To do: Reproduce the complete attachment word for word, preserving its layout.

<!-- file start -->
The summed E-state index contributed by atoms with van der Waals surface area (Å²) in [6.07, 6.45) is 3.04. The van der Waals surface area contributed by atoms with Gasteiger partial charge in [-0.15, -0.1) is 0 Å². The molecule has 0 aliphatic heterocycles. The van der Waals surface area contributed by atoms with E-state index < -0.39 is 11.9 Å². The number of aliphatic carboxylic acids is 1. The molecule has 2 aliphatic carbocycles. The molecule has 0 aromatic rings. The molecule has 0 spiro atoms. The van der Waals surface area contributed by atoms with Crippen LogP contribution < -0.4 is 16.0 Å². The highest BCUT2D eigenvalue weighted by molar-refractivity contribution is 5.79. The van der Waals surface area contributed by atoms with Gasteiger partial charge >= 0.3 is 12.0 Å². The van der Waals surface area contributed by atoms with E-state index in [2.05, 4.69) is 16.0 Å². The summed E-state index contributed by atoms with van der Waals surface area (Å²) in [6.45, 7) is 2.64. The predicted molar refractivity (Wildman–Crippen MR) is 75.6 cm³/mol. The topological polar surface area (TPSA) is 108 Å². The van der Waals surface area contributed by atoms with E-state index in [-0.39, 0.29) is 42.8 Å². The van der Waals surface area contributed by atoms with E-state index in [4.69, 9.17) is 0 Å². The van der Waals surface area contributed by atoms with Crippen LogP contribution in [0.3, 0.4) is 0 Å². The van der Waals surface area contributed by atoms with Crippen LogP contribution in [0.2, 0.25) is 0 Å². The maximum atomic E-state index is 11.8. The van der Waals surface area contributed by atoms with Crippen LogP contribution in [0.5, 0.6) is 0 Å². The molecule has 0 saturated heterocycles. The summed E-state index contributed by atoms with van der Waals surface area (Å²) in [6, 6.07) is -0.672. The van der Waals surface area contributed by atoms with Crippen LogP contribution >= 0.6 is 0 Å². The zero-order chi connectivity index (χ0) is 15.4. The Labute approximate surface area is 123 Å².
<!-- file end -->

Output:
The summed E-state index contributed by atoms with van der Waals surface area (Å²) in [6.07, 6.45) is 3.04. The van der Waals surface area contributed by atoms with Gasteiger partial charge in [-0.15, -0.1) is 0 Å². The molecule has 0 aliphatic heterocycles. The van der Waals surface area contributed by atoms with E-state index < -0.39 is 11.9 Å². The number of aliphatic carboxylic acids is 1. The molecule has 2 aliphatic carbocycles. The molecule has 0 aromatic rings. The molecule has 0 spiro atoms. The van der Waals surface area contributed by atoms with Crippen LogP contribution < -0.4 is 16.0 Å². The highest BCUT2D eigenvalue weighted by molar-refractivity contribution is 5.79. The van der Waals surface area contributed by atoms with Gasteiger partial charge >= 0.3 is 12.0 Å². The van der Waals surface area contributed by atoms with E-state index in [2.05, 4.69) is 16.0 Å². The summed E-state index contributed by atoms with van der Waals surface area (Å²) in [6.45, 7) is 2.64. The predicted molar refractivity (Wildman–Crippen MR) is 75.6 cm³/mol. The topological polar surface area (TPSA) is 108 Å². The van der Waals surface area contributed by atoms with E-state index in [-0.39, 0.29) is 42.8 Å². The van der Waals surface area contributed by atoms with E-state index in [4.69, 9.17) is 0 Å². The van der Waals surface area contributed by atoms with Crippen LogP contribution in [0.3, 0.4) is 0 Å². The van der Waals surface area contributed by atoms with Crippen LogP contribution in [0.2, 0.25) is 0 Å². The maximum atomic E-state index is 11.8. The van der Waals surface area contributed by atoms with Crippen LogP contribution in [0.5, 0.6) is 0 Å². The molecule has 0 saturated heterocycles. The summed E-state index contributed by atoms with van der Waals surface area (Å²) in [6, 6.07) is -0.672. The van der Waals surface area contributed by atoms with Crippen LogP contribution >= 0.6 is 0 Å². The zero-order chi connectivity index (χ0) is 15.4. The Labute approximate surface area is 123 Å².